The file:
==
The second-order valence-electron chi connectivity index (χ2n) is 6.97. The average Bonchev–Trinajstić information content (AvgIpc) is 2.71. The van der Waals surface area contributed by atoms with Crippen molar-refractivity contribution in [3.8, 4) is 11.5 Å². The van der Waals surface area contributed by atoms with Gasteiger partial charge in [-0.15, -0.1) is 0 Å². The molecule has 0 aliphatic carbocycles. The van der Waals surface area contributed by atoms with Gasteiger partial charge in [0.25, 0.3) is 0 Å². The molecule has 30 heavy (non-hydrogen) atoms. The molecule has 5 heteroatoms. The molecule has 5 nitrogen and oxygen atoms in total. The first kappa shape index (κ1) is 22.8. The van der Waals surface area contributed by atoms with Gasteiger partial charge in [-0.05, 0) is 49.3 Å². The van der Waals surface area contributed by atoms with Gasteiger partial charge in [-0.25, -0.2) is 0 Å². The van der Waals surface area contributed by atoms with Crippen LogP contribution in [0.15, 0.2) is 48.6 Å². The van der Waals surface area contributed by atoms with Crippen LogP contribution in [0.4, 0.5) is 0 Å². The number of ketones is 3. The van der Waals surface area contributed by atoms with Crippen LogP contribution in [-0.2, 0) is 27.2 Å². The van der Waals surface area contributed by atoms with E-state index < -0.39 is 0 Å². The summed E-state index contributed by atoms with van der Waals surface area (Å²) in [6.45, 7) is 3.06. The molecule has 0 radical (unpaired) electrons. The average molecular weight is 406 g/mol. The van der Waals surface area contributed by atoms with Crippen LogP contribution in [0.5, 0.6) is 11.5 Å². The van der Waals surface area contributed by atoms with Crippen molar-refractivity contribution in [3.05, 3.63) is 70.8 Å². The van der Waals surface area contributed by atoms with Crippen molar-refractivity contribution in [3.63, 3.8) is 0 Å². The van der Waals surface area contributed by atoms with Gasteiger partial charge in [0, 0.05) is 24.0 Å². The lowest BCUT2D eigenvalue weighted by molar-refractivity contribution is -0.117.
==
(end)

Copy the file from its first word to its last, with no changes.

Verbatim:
The second-order valence-electron chi connectivity index (χ2n) is 6.97. The average Bonchev–Trinajstić information content (AvgIpc) is 2.71. The van der Waals surface area contributed by atoms with Crippen molar-refractivity contribution in [3.8, 4) is 11.5 Å². The van der Waals surface area contributed by atoms with Gasteiger partial charge in [-0.15, -0.1) is 0 Å². The molecule has 0 aliphatic carbocycles. The van der Waals surface area contributed by atoms with Gasteiger partial charge in [0.25, 0.3) is 0 Å². The molecule has 30 heavy (non-hydrogen) atoms. The molecule has 5 heteroatoms. The molecule has 5 nitrogen and oxygen atoms in total. The first kappa shape index (κ1) is 22.8. The van der Waals surface area contributed by atoms with Gasteiger partial charge in [-0.05, 0) is 49.3 Å². The van der Waals surface area contributed by atoms with Gasteiger partial charge in [-0.25, -0.2) is 0 Å². The van der Waals surface area contributed by atoms with Crippen LogP contribution in [0.15, 0.2) is 48.6 Å². The van der Waals surface area contributed by atoms with Crippen LogP contribution in [0.4, 0.5) is 0 Å². The number of ketones is 3. The van der Waals surface area contributed by atoms with Crippen LogP contribution in [-0.2, 0) is 27.2 Å². The van der Waals surface area contributed by atoms with E-state index < -0.39 is 0 Å². The summed E-state index contributed by atoms with van der Waals surface area (Å²) in [6.45, 7) is 3.06. The molecule has 0 radical (unpaired) electrons. The average molecular weight is 406 g/mol. The van der Waals surface area contributed by atoms with Crippen LogP contribution in [0.5, 0.6) is 11.5 Å². The van der Waals surface area contributed by atoms with Crippen molar-refractivity contribution in [3.05, 3.63) is 70.8 Å². The van der Waals surface area contributed by atoms with Crippen molar-refractivity contribution in [3.63, 3.8) is 0 Å². The van der Waals surface area contributed by atoms with Gasteiger partial charge in [0, 0.05) is 24.0 Å². The lowest BCUT2D eigenvalue weighted by molar-refractivity contribution is -0.117.